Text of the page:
There was notable news for emerging markets after the close on Wednesday and in light of the space’s recent trials and tribulations, it’s probably worth documenting it briefly (or what’s counts as “briefly” in these pages).
As Bloomberg’s Sebastian Boyd wrote this afternoon, “there are a few factors that could extend” what, for now, is a one-day EM rally and one of those factors is “a favorable MSCI decision on Saudi Arabia and Argentina.”
Well, MSCI’s decision is in and it’s a thumbs up. MSCI will include Saudi Arabia in the EM index and Argentina will be reclassified to EM status.
Here’s the official announcement (key points bolded):
MSCI Inc., a leading provider of indexes and portfolio construction and risk management tools and services for global investors, announced today that beginning in June 2019, it will include the MSCI Saudi Arabia Index in the MSCI Emerging Markets Index, the MSCI ACWI Index, and other global and regional indexes as applicable. This decision follows the implementation in the Saudi Arabia equity market of a number of regulatory and operational enhancements which effectively increased the opening of the market to international institutional investors. The proposal for inclusion received the support of the vast majority of international institutional investors that participated in the consultation. MSCI will include the MSCI Saudi Arabia Index in the MSCI Emerging Markets Index, representing on a pro forma basis a weight of approximately 2.6% of the index with 32 securities, following a twoâ€step inclusion process. The first inclusion step will coincide with the May 2019 Semiâ€Annual Index Review. The second step will take place as part of the August 2019 Quarterly Index Review.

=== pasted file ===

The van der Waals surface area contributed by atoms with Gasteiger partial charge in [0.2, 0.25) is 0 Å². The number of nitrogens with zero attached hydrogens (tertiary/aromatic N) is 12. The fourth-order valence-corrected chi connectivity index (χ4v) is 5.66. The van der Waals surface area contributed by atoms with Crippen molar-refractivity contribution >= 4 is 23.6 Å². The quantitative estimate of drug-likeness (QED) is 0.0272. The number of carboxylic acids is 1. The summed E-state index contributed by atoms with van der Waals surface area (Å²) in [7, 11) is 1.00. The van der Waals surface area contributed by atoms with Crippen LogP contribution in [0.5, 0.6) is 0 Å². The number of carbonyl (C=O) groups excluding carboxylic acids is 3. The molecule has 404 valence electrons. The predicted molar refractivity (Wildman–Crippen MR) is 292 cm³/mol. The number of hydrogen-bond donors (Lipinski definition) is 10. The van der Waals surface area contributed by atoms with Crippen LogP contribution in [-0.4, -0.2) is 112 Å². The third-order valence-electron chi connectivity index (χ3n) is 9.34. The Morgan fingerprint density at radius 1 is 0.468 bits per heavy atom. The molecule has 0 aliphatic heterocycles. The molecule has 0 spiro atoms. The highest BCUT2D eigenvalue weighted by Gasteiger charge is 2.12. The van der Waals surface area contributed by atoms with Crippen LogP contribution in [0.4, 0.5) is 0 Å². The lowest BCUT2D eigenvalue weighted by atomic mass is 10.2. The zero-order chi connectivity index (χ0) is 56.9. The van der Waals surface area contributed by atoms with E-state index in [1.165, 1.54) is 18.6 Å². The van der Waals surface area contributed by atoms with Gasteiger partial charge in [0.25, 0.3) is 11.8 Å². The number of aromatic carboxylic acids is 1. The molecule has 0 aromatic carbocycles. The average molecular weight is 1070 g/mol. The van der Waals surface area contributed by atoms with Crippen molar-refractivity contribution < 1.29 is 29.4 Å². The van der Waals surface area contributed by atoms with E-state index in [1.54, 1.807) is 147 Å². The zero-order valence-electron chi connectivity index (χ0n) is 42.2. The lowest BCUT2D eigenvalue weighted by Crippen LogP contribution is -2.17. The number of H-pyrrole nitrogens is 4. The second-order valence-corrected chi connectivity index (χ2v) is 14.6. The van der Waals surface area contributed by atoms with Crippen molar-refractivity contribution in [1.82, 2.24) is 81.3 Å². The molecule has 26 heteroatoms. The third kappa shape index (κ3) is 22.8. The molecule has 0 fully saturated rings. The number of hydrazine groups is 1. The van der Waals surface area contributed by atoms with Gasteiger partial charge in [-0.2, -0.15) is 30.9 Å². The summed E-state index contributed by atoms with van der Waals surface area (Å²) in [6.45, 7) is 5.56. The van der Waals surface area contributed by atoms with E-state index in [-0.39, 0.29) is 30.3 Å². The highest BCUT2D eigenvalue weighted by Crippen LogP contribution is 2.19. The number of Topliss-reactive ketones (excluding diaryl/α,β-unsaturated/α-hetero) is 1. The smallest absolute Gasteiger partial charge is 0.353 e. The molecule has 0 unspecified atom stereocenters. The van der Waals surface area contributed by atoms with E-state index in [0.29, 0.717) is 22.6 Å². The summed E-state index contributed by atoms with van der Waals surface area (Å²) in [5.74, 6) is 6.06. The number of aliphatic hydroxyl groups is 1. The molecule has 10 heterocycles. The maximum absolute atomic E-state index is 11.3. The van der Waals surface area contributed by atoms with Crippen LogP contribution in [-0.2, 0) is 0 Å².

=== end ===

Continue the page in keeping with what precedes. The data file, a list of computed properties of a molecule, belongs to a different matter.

Additionally, MSCI announced the reclassification of the MSCI Argentina Index from Frontier Markets to Emerging Markets status. This decision followed the broad acceptance of the reclassification proposal by market participants that took part in the consultation. In particular, international institutional investors expressed their confidence in the country’s ability to maintain current equity market accessibility conditions, which is a key factor in MSCI’s classification framework. However, in light of the most recent events impacting the country’s foreign exchange situation, MSCI also clarifies that it would review its reclassification decision were the Argentinian authorities to introduce any sort of market accessibility restrictions, such as capital or foreign exchange controls. The MSCI Argentina Index will be included in the MSCI Emerging Markets Index coinciding with the May 2019 Semiâ€ Annual Index Review. MSCI will continue to restrict the inclusion in the index to only foreign listings of Argentinian companies, such as American Depositary Receipts, as the feedback from international institutional investors stated that higher liquidity across the domestic market is needed before considering a shift from offshore to onshore listings. MSCI will reevaluate this decision as liquidity conditions on the Buenos Aires Stock Exchange continue to improve.
Needless to say, everything that you’d expect to get a boost from this did, with the Global X MSCI Argentina ETF jumping some 6% after hours and the iShares MSCI Saudi Arabia ETF rising more than 2%. Additionally, myriad ADRs for Argentine companies are up sharply. Here’s a rundown from Bloomberg: